Last week Scottish Conservative transport spokesman David Davidson said he is "exasperated" by the executive's approach to the proposed crossing, after a Forth Estuary Transport Authority (FETA) report found that the Forth Road Bridge is suffering from "irreversible" corrosion (Planning, 18 November, p6).
Ministers insisted that the findings will not rush the executive into backing plans for a new crossing. They have ordered an independent review of FETA's investigation and hope that the initial findings will be ready in January.
"We have commissioned the work, which will tell us what options we have in terms of the bridge," said transport minister Tavish Scott.
He acknowledged that a new bridge is an option, but added: "No government can take a decision as important as this without proper evidence. The engineering study will tell us exactly what is going on with the cables and then FETA and Scottish ministers will have to make a decision on what to do."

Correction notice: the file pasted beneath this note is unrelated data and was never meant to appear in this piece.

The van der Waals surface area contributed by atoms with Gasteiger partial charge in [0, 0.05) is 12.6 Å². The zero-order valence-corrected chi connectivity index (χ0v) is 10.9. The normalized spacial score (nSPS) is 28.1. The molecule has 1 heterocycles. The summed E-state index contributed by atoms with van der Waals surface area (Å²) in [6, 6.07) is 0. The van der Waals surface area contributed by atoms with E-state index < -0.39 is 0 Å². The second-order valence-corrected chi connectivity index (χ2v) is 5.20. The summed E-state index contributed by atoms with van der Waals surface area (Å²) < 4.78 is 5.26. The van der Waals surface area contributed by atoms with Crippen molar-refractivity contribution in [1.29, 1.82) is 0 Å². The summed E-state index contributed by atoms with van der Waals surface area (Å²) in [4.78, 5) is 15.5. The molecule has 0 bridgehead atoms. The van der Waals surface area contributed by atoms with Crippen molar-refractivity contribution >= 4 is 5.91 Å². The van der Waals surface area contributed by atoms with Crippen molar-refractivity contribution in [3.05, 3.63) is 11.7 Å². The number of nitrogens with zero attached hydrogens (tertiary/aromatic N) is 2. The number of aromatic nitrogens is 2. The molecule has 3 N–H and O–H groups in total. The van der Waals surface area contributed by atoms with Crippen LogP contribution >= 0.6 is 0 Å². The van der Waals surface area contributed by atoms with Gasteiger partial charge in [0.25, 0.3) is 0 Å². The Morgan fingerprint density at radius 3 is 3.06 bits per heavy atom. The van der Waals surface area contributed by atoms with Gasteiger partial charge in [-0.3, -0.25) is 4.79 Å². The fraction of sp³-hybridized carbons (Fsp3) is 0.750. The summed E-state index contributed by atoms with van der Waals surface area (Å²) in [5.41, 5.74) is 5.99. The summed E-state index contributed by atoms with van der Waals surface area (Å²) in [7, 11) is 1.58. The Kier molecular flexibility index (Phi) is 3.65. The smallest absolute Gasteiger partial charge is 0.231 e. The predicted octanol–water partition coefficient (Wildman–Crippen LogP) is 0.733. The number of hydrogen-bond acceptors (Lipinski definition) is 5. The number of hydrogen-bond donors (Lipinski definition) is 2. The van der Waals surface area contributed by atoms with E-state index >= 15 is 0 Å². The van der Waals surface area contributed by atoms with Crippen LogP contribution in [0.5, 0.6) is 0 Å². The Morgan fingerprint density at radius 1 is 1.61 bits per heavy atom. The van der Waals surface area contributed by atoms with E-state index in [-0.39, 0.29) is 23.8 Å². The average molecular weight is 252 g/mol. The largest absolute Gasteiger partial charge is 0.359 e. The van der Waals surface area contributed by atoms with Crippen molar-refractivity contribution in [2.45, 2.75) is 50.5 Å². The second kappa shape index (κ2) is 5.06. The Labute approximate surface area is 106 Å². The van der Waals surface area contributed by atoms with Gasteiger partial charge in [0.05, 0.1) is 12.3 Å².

FETA's report states that if no action is taken, the bridge might have to close to heavy goods vehicles in 2013. The authority supports building a £600 million crossing to carry a light railway and road vehicles.
But Davidson said: "It has been apparent for some time that the existing road bridge is suffering from chronic over-use and is in dire need of a replacement. Yet the executive seems unwilling to make any firm commitments or concede the obvious - a new bridge is required."
The Scottish National Party also supported calls for another crossing.
"If there are to be restrictions on the bridge or it has to be closed for repairs, it would be a catastrophe for eastern Scotland's economy," said nationalist MSP Bruce Crawford. "We cannot allow this to happen."